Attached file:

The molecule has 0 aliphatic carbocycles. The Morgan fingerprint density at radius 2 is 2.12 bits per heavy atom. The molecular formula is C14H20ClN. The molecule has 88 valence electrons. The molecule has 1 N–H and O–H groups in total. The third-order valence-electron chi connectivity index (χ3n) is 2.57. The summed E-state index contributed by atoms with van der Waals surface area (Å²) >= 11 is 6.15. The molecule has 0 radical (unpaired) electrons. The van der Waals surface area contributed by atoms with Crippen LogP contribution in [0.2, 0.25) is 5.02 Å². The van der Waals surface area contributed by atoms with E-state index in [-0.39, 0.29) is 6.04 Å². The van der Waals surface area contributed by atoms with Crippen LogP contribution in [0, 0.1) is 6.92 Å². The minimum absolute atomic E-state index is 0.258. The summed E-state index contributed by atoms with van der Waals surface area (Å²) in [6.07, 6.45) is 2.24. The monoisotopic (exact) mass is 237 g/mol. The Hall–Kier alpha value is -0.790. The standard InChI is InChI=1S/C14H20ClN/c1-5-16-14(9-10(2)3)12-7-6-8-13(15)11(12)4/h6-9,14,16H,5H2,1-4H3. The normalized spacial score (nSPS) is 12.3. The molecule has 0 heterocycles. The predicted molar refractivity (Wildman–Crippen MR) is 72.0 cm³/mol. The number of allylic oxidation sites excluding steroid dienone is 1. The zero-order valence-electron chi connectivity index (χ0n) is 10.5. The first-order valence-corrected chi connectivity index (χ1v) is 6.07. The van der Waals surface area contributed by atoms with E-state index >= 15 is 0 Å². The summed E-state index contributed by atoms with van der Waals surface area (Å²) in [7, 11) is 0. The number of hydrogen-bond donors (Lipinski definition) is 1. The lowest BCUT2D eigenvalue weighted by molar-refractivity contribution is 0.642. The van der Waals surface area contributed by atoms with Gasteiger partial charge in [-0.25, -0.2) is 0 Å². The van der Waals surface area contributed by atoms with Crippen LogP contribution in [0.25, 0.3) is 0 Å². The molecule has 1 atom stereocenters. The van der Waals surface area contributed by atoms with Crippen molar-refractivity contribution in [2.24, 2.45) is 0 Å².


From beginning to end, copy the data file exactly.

The molecule has 0 aliphatic carbocycles. The Morgan fingerprint density at radius 2 is 2.12 bits per heavy atom. The molecular formula is C14H20ClN. The molecule has 88 valence electrons. The molecule has 1 N–H and O–H groups in total. The third-order valence-electron chi connectivity index (χ3n) is 2.57. The summed E-state index contributed by atoms with van der Waals surface area (Å²) >= 11 is 6.15. The molecule has 0 radical (unpaired) electrons. The van der Waals surface area contributed by atoms with Crippen LogP contribution in [0.2, 0.25) is 5.02 Å². The van der Waals surface area contributed by atoms with E-state index in [-0.39, 0.29) is 6.04 Å². The van der Waals surface area contributed by atoms with Crippen LogP contribution in [0, 0.1) is 6.92 Å². The minimum absolute atomic E-state index is 0.258. The summed E-state index contributed by atoms with van der Waals surface area (Å²) in [6.07, 6.45) is 2.24. The monoisotopic (exact) mass is 237 g/mol. The Hall–Kier alpha value is -0.790. The standard InChI is InChI=1S/C14H20ClN/c1-5-16-14(9-10(2)3)12-7-6-8-13(15)11(12)4/h6-9,14,16H,5H2,1-4H3. The normalized spacial score (nSPS) is 12.3. The molecule has 0 heterocycles. The predicted molar refractivity (Wildman–Crippen MR) is 72.0 cm³/mol. The number of allylic oxidation sites excluding steroid dienone is 1. The zero-order valence-electron chi connectivity index (χ0n) is 10.5. The first-order valence-corrected chi connectivity index (χ1v) is 6.07. The van der Waals surface area contributed by atoms with E-state index >= 15 is 0 Å². The summed E-state index contributed by atoms with van der Waals surface area (Å²) in [7, 11) is 0. The number of hydrogen-bond donors (Lipinski definition) is 1. The lowest BCUT2D eigenvalue weighted by molar-refractivity contribution is 0.642. The van der Waals surface area contributed by atoms with Gasteiger partial charge in [-0.25, -0.2) is 0 Å². The van der Waals surface area contributed by atoms with Crippen LogP contribution in [0.25, 0.3) is 0 Å². The molecule has 1 atom stereocenters. The van der Waals surface area contributed by atoms with Crippen molar-refractivity contribution in [2.24, 2.45) is 0 Å².